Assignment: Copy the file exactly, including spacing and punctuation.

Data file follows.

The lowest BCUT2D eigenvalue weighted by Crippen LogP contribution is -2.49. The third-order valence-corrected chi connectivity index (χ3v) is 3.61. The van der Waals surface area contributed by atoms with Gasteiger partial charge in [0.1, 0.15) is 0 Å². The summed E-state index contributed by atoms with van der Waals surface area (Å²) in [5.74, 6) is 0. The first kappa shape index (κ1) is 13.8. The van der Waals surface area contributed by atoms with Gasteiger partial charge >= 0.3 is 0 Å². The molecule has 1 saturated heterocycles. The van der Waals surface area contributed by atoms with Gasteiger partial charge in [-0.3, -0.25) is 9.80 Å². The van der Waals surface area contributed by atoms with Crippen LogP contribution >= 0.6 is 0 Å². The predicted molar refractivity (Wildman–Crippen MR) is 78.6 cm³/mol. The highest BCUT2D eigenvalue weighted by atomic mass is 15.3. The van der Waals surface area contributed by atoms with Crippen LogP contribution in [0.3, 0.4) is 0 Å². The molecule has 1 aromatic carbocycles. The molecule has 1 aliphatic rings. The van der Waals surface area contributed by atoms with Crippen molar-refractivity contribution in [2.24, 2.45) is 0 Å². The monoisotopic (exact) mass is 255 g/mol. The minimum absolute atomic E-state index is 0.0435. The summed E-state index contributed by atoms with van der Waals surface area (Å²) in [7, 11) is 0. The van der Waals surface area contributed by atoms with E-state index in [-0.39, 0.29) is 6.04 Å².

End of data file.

The lowest BCUT2D eigenvalue weighted by Crippen LogP contribution is -2.49. The third-order valence-corrected chi connectivity index (χ3v) is 3.61. The van der Waals surface area contributed by atoms with Gasteiger partial charge in [0.1, 0.15) is 0 Å². The summed E-state index contributed by atoms with van der Waals surface area (Å²) in [5.74, 6) is 0. The first kappa shape index (κ1) is 13.8. The van der Waals surface area contributed by atoms with Gasteiger partial charge >= 0.3 is 0 Å². The molecule has 1 saturated heterocycles. The van der Waals surface area contributed by atoms with Gasteiger partial charge in [-0.3, -0.25) is 9.80 Å². The van der Waals surface area contributed by atoms with Crippen LogP contribution >= 0.6 is 0 Å². The predicted molar refractivity (Wildman–Crippen MR) is 78.6 cm³/mol. The highest BCUT2D eigenvalue weighted by atomic mass is 15.3. The van der Waals surface area contributed by atoms with Crippen LogP contribution in [0.3, 0.4) is 0 Å². The molecule has 1 aromatic carbocycles. The molecule has 1 aliphatic rings. The van der Waals surface area contributed by atoms with Crippen molar-refractivity contribution in [2.24, 2.45) is 0 Å². The monoisotopic (exact) mass is 255 g/mol. The minimum absolute atomic E-state index is 0.0435. The summed E-state index contributed by atoms with van der Waals surface area (Å²) in [7, 11) is 0. The van der Waals surface area contributed by atoms with E-state index in [-0.39, 0.29) is 6.04 Å².